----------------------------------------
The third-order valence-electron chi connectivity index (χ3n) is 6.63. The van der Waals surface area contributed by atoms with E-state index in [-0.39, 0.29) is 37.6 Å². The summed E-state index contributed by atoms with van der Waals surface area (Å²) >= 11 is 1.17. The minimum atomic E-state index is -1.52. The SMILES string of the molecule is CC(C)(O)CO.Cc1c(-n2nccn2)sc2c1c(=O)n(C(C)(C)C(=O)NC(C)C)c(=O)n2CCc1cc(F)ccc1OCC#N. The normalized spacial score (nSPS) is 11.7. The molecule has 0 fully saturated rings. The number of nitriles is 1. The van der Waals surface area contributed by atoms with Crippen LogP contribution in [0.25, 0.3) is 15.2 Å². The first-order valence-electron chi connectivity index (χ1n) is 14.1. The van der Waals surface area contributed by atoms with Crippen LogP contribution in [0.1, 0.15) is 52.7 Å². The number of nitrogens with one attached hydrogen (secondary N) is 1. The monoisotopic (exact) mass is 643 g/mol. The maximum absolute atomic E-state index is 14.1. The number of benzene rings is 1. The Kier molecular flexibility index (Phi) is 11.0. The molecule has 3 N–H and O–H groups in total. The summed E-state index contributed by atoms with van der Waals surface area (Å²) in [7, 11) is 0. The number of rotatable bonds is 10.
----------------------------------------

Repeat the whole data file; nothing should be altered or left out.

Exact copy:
The third-order valence-electron chi connectivity index (χ3n) is 6.63. The van der Waals surface area contributed by atoms with E-state index in [-0.39, 0.29) is 37.6 Å². The summed E-state index contributed by atoms with van der Waals surface area (Å²) >= 11 is 1.17. The minimum atomic E-state index is -1.52. The SMILES string of the molecule is CC(C)(O)CO.Cc1c(-n2nccn2)sc2c1c(=O)n(C(C)(C)C(=O)NC(C)C)c(=O)n2CCc1cc(F)ccc1OCC#N. The normalized spacial score (nSPS) is 11.7. The molecule has 0 fully saturated rings. The number of nitriles is 1. The van der Waals surface area contributed by atoms with Crippen LogP contribution in [0.25, 0.3) is 15.2 Å². The first-order valence-electron chi connectivity index (χ1n) is 14.1. The van der Waals surface area contributed by atoms with Crippen LogP contribution in [0.1, 0.15) is 52.7 Å². The number of nitrogens with one attached hydrogen (secondary N) is 1. The monoisotopic (exact) mass is 643 g/mol. The maximum absolute atomic E-state index is 14.1. The number of benzene rings is 1. The Kier molecular flexibility index (Phi) is 11.0. The molecule has 3 N–H and O–H groups in total. The summed E-state index contributed by atoms with van der Waals surface area (Å²) in [7, 11) is 0. The number of rotatable bonds is 10.